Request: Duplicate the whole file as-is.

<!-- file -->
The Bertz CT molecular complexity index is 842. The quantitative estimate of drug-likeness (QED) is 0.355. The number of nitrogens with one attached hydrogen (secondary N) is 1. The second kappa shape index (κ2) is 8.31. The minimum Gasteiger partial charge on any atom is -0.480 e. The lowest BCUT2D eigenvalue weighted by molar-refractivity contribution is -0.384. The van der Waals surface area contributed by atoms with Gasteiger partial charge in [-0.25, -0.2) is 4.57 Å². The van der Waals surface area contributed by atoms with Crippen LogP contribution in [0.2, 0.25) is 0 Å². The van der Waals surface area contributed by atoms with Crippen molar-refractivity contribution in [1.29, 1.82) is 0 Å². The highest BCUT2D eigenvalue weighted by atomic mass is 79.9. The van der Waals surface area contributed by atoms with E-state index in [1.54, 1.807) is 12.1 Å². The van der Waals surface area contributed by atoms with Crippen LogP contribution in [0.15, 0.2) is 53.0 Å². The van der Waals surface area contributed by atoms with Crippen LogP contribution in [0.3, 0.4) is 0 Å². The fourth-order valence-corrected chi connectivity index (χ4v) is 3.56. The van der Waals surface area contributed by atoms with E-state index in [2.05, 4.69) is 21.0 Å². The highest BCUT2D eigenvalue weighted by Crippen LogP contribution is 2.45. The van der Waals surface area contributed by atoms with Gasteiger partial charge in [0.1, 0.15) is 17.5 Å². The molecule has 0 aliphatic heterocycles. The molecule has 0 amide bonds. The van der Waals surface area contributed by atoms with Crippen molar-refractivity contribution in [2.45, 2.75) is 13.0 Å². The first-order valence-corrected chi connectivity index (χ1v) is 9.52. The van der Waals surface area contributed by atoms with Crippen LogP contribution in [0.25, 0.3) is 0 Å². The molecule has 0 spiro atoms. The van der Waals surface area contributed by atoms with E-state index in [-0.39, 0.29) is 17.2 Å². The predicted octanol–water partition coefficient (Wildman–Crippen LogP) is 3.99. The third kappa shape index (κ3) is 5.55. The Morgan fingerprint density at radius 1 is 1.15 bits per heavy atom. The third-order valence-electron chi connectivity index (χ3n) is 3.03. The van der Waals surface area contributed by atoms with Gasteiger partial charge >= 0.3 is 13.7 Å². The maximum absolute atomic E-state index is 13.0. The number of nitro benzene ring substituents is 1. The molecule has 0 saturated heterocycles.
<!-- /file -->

The Bertz CT molecular complexity index is 842. The quantitative estimate of drug-likeness (QED) is 0.355. The number of nitrogens with one attached hydrogen (secondary N) is 1. The second kappa shape index (κ2) is 8.31. The minimum Gasteiger partial charge on any atom is -0.480 e. The lowest BCUT2D eigenvalue weighted by molar-refractivity contribution is -0.384. The van der Waals surface area contributed by atoms with Gasteiger partial charge in [-0.25, -0.2) is 4.57 Å². The van der Waals surface area contributed by atoms with Crippen LogP contribution in [0.2, 0.25) is 0 Å². The van der Waals surface area contributed by atoms with Crippen molar-refractivity contribution in [1.29, 1.82) is 0 Å². The highest BCUT2D eigenvalue weighted by atomic mass is 79.9. The van der Waals surface area contributed by atoms with E-state index in [1.54, 1.807) is 12.1 Å². The van der Waals surface area contributed by atoms with Crippen LogP contribution in [0.15, 0.2) is 53.0 Å². The van der Waals surface area contributed by atoms with Crippen LogP contribution in [0.3, 0.4) is 0 Å². The fourth-order valence-corrected chi connectivity index (χ4v) is 3.56. The van der Waals surface area contributed by atoms with E-state index in [2.05, 4.69) is 21.0 Å². The highest BCUT2D eigenvalue weighted by Crippen LogP contribution is 2.45. The van der Waals surface area contributed by atoms with Gasteiger partial charge in [0.1, 0.15) is 17.5 Å². The molecule has 0 aliphatic heterocycles. The molecule has 0 amide bonds. The van der Waals surface area contributed by atoms with Crippen molar-refractivity contribution in [2.45, 2.75) is 13.0 Å². The first-order valence-corrected chi connectivity index (χ1v) is 9.52. The van der Waals surface area contributed by atoms with Crippen LogP contribution in [0.25, 0.3) is 0 Å². The molecule has 0 spiro atoms. The van der Waals surface area contributed by atoms with E-state index in [-0.39, 0.29) is 17.2 Å². The predicted octanol–water partition coefficient (Wildman–Crippen LogP) is 3.99. The third kappa shape index (κ3) is 5.55. The Morgan fingerprint density at radius 1 is 1.15 bits per heavy atom. The third-order valence-electron chi connectivity index (χ3n) is 3.03. The van der Waals surface area contributed by atoms with Gasteiger partial charge >= 0.3 is 13.7 Å². The maximum absolute atomic E-state index is 13.0. The number of nitro benzene ring substituents is 1. The molecule has 0 saturated heterocycles.